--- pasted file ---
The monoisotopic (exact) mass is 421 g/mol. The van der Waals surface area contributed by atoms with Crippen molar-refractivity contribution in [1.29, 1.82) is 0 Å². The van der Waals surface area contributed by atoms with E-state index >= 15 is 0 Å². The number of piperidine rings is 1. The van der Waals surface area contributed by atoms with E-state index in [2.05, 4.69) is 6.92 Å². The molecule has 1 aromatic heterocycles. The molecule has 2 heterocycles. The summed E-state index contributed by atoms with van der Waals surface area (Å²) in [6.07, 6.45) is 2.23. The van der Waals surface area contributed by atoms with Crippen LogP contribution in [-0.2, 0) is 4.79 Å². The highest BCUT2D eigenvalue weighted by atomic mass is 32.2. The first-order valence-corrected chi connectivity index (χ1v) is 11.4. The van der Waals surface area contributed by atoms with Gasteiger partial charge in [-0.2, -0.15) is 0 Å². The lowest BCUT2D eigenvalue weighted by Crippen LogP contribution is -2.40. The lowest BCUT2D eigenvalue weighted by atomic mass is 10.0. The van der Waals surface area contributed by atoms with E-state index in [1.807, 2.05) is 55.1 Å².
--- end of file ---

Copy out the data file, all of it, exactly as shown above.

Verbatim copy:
The monoisotopic (exact) mass is 421 g/mol. The van der Waals surface area contributed by atoms with Crippen molar-refractivity contribution in [1.29, 1.82) is 0 Å². The van der Waals surface area contributed by atoms with E-state index >= 15 is 0 Å². The number of piperidine rings is 1. The van der Waals surface area contributed by atoms with E-state index in [2.05, 4.69) is 6.92 Å². The molecule has 1 aromatic heterocycles. The molecule has 2 heterocycles. The summed E-state index contributed by atoms with van der Waals surface area (Å²) in [6.07, 6.45) is 2.23. The van der Waals surface area contributed by atoms with Crippen LogP contribution in [-0.2, 0) is 4.79 Å². The highest BCUT2D eigenvalue weighted by atomic mass is 32.2. The first-order valence-corrected chi connectivity index (χ1v) is 11.4. The van der Waals surface area contributed by atoms with Gasteiger partial charge in [-0.2, -0.15) is 0 Å². The lowest BCUT2D eigenvalue weighted by Crippen LogP contribution is -2.40. The lowest BCUT2D eigenvalue weighted by atomic mass is 10.0. The van der Waals surface area contributed by atoms with E-state index in [1.807, 2.05) is 55.1 Å².